Shortly after that, I just plugged the motor into the new controller. The plugs were all ready matched to the motor, so it was easy. Since my new LiFePo4 battery is not delivered yet, I just used some lead acid ones for now. With in 10 min, I was ready to take my first ride.
Nothing on the head set works, and I dont want to try the lights since I switched from a 36V to a 48V system, its likely that many of those bulbes will burn out.
I decided to just remove the head cluster and eventually replace it with my own lights and gauges.
Even though I was using half charged used 7ah SLA batteries...that little scooter really woke up.
The spedometer is not working, so I do not know how fast it goes, but it must be close to 20MPH. With fresh batteries, Im pretty certain it will be better. The motor has good torque as well. Once I get the battery situation improved, I will bring a GPS with me and report on its preformance.
For now...though I had to loose some features, I am really impressed with how powerful and quiet the motor is.
There are some features that I will be experimenting with:
Regen breaking, which will effectively give my a rear break again.
Cruise control (a feature built into the controller) which I tested, on the center stand, but not on the road.
Reverse, built into the controller. NOt sure what value it has, but I will try it out.
Security system and Alarm. The controller has a vibration alarm wich will lock up the motor. I want to see if I can get that working.
It was a big day today. I will update when I have more info.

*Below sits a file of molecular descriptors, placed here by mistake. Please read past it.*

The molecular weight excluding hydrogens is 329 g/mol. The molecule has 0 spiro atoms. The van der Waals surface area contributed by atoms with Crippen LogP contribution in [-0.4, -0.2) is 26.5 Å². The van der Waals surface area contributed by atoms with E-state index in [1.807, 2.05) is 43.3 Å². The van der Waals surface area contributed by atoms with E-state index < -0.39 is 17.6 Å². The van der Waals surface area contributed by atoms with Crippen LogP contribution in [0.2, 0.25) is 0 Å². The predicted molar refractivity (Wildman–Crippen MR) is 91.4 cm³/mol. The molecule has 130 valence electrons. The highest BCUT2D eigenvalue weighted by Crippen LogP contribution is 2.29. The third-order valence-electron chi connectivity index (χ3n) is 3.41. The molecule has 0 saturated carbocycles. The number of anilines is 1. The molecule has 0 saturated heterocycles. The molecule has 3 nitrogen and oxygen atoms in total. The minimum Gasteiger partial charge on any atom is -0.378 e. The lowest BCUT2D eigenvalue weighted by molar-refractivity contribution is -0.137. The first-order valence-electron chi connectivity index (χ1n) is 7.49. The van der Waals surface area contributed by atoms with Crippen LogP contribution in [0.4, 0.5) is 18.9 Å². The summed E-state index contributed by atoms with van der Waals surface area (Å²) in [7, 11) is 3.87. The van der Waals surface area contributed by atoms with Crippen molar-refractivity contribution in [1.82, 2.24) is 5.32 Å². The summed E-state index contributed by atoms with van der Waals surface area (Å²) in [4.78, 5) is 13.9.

Just learned how to insert pictures.
This is the schematic for dual battery sets.
Once again, if you wire your batteries together with out the diode, they will work, but as the batteries age, the worst one will pull down the whole system.
I bought the bridge rectifier from Frys for $7. It is an NTE5340 and can handle 40A.
The two battery sets go in on the two "AC" lines for the rectifier. The Chager connection goes on the DC- line, and the motor controller goes on the DC+ line. It worked great!
I bought a used ebike purely for the experience of upgrading it.
I stared with a Electra Voy bike/scooter which I found on Craigslist and boght for $150. It has a 36V lead acid battery set which feed a 180W hub motor.
My ultimate goal (and I have all ready ordered parts) is to upgrade it to a 48V, 1000W, LiFePo4 system with regen breaking.
I ordered the motor and controller (with regen breaking) from "Golden Motor" ($400), and the LiFePo4 battery with Battery Management System from a Chinese distributor through ebay($400).
It will take a couple months for my new parts to come in, so until then I thought I would mess around with the current system. The 3 12V, 12Ahr batteries were shot. I picked up some used 12V 7Ahr batteries from a surplus house for $5 each and decided to see if I can make them work.
This scotter has allowances for two sets of batteries. When one set dies, you can switch to the other set. I was interested in putting two sets (a total of 6 batteries) but do not want to switch between them. If the two sets are simply wired in parallel, then one weak battery brings down both sets. Instead I decided to use some diodes to seperate them out. After drawing the schematic I realized that it was actually the same diode lay out as a bridege rectifier. (see attached file for schematic).
I bought an NTE5340 40A bridge rectifier from Fry's for $7 and it all ready has push on blade connectors, so it was easy.
So far, it works great. I can charge all 6 batteries with the 36V charger, and as I ride, the controller pulls the most current from the set with the most voltage. They basically drain together. Fantastic!
Next posting will be once I get some of my new parts in.